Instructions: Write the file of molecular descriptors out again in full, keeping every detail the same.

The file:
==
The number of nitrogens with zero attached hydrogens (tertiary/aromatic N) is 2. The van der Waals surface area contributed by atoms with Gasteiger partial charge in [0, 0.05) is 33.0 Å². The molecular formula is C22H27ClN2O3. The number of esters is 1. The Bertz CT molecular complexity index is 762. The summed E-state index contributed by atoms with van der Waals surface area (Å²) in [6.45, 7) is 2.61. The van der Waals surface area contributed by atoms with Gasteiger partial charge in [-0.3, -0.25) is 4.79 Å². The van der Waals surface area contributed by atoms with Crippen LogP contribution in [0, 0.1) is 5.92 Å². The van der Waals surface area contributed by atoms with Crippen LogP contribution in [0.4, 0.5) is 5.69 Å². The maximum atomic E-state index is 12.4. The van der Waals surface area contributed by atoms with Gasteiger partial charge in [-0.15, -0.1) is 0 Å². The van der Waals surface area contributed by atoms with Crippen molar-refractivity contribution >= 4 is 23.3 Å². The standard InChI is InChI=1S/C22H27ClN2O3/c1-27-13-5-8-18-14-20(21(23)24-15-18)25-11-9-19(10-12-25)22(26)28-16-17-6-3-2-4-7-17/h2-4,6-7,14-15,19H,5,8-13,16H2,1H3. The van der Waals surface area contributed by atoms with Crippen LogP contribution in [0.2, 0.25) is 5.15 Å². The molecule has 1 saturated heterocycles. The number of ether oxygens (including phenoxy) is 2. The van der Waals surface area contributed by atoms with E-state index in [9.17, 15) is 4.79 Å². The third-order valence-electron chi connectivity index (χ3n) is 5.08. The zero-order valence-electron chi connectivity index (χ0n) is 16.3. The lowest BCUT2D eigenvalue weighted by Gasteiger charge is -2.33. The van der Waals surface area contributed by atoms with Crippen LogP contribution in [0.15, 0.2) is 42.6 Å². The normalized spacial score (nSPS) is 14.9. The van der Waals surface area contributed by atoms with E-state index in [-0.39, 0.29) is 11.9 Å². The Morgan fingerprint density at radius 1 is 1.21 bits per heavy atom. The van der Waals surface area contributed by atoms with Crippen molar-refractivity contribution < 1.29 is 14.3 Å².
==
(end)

The number of nitrogens with zero attached hydrogens (tertiary/aromatic N) is 2. The van der Waals surface area contributed by atoms with Gasteiger partial charge in [0, 0.05) is 33.0 Å². The molecular formula is C22H27ClN2O3. The number of esters is 1. The Bertz CT molecular complexity index is 762. The summed E-state index contributed by atoms with van der Waals surface area (Å²) in [6.45, 7) is 2.61. The van der Waals surface area contributed by atoms with Gasteiger partial charge in [-0.3, -0.25) is 4.79 Å². The van der Waals surface area contributed by atoms with Crippen LogP contribution in [0, 0.1) is 5.92 Å². The van der Waals surface area contributed by atoms with Crippen LogP contribution in [0.4, 0.5) is 5.69 Å². The maximum atomic E-state index is 12.4. The van der Waals surface area contributed by atoms with Gasteiger partial charge in [-0.15, -0.1) is 0 Å². The van der Waals surface area contributed by atoms with Crippen molar-refractivity contribution >= 4 is 23.3 Å². The standard InChI is InChI=1S/C22H27ClN2O3/c1-27-13-5-8-18-14-20(21(23)24-15-18)25-11-9-19(10-12-25)22(26)28-16-17-6-3-2-4-7-17/h2-4,6-7,14-15,19H,5,8-13,16H2,1H3. The van der Waals surface area contributed by atoms with Crippen LogP contribution in [0.2, 0.25) is 5.15 Å². The molecule has 1 saturated heterocycles. The number of ether oxygens (including phenoxy) is 2. The van der Waals surface area contributed by atoms with E-state index in [9.17, 15) is 4.79 Å². The third-order valence-electron chi connectivity index (χ3n) is 5.08. The zero-order valence-electron chi connectivity index (χ0n) is 16.3. The lowest BCUT2D eigenvalue weighted by Gasteiger charge is -2.33. The van der Waals surface area contributed by atoms with Crippen LogP contribution in [0.15, 0.2) is 42.6 Å². The normalized spacial score (nSPS) is 14.9. The van der Waals surface area contributed by atoms with E-state index in [-0.39, 0.29) is 11.9 Å². The Morgan fingerprint density at radius 1 is 1.21 bits per heavy atom. The van der Waals surface area contributed by atoms with Crippen molar-refractivity contribution < 1.29 is 14.3 Å².